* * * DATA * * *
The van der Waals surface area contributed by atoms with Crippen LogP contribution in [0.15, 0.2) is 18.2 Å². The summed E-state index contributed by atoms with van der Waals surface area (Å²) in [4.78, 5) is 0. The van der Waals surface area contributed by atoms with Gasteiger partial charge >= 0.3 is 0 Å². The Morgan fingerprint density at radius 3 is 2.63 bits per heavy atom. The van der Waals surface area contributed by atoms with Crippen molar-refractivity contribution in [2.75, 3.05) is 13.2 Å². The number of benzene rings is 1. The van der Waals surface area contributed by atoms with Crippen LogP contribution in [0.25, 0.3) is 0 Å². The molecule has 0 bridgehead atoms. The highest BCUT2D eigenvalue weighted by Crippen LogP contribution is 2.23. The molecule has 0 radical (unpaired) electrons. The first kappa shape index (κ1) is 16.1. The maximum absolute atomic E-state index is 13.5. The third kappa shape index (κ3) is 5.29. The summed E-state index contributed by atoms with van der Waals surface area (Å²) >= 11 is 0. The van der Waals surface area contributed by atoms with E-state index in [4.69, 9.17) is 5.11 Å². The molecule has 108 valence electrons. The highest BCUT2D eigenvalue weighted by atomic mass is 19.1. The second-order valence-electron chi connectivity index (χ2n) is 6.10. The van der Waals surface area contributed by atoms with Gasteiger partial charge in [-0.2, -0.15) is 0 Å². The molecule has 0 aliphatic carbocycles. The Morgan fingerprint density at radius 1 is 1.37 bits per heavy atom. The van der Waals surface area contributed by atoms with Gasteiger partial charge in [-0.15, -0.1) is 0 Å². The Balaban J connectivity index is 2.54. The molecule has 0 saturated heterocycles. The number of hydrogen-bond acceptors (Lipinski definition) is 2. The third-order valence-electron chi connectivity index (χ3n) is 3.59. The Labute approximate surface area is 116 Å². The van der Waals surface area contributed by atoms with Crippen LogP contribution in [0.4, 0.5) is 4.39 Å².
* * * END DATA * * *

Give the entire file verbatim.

The van der Waals surface area contributed by atoms with Crippen LogP contribution in [0.15, 0.2) is 18.2 Å². The summed E-state index contributed by atoms with van der Waals surface area (Å²) in [4.78, 5) is 0. The van der Waals surface area contributed by atoms with Gasteiger partial charge >= 0.3 is 0 Å². The Morgan fingerprint density at radius 3 is 2.63 bits per heavy atom. The van der Waals surface area contributed by atoms with Crippen molar-refractivity contribution in [2.75, 3.05) is 13.2 Å². The number of benzene rings is 1. The van der Waals surface area contributed by atoms with Crippen LogP contribution in [0.25, 0.3) is 0 Å². The molecule has 0 bridgehead atoms. The highest BCUT2D eigenvalue weighted by Crippen LogP contribution is 2.23. The molecule has 0 radical (unpaired) electrons. The first kappa shape index (κ1) is 16.1. The maximum absolute atomic E-state index is 13.5. The third kappa shape index (κ3) is 5.29. The summed E-state index contributed by atoms with van der Waals surface area (Å²) >= 11 is 0. The van der Waals surface area contributed by atoms with E-state index in [4.69, 9.17) is 5.11 Å². The molecule has 108 valence electrons. The highest BCUT2D eigenvalue weighted by atomic mass is 19.1. The second-order valence-electron chi connectivity index (χ2n) is 6.10. The van der Waals surface area contributed by atoms with Gasteiger partial charge in [-0.2, -0.15) is 0 Å². The molecule has 0 aliphatic carbocycles. The Morgan fingerprint density at radius 1 is 1.37 bits per heavy atom. The van der Waals surface area contributed by atoms with Gasteiger partial charge in [-0.15, -0.1) is 0 Å². The Balaban J connectivity index is 2.54. The molecule has 0 saturated heterocycles. The number of hydrogen-bond acceptors (Lipinski definition) is 2. The third-order valence-electron chi connectivity index (χ3n) is 3.59. The Labute approximate surface area is 116 Å². The van der Waals surface area contributed by atoms with Crippen LogP contribution in [0.4, 0.5) is 4.39 Å².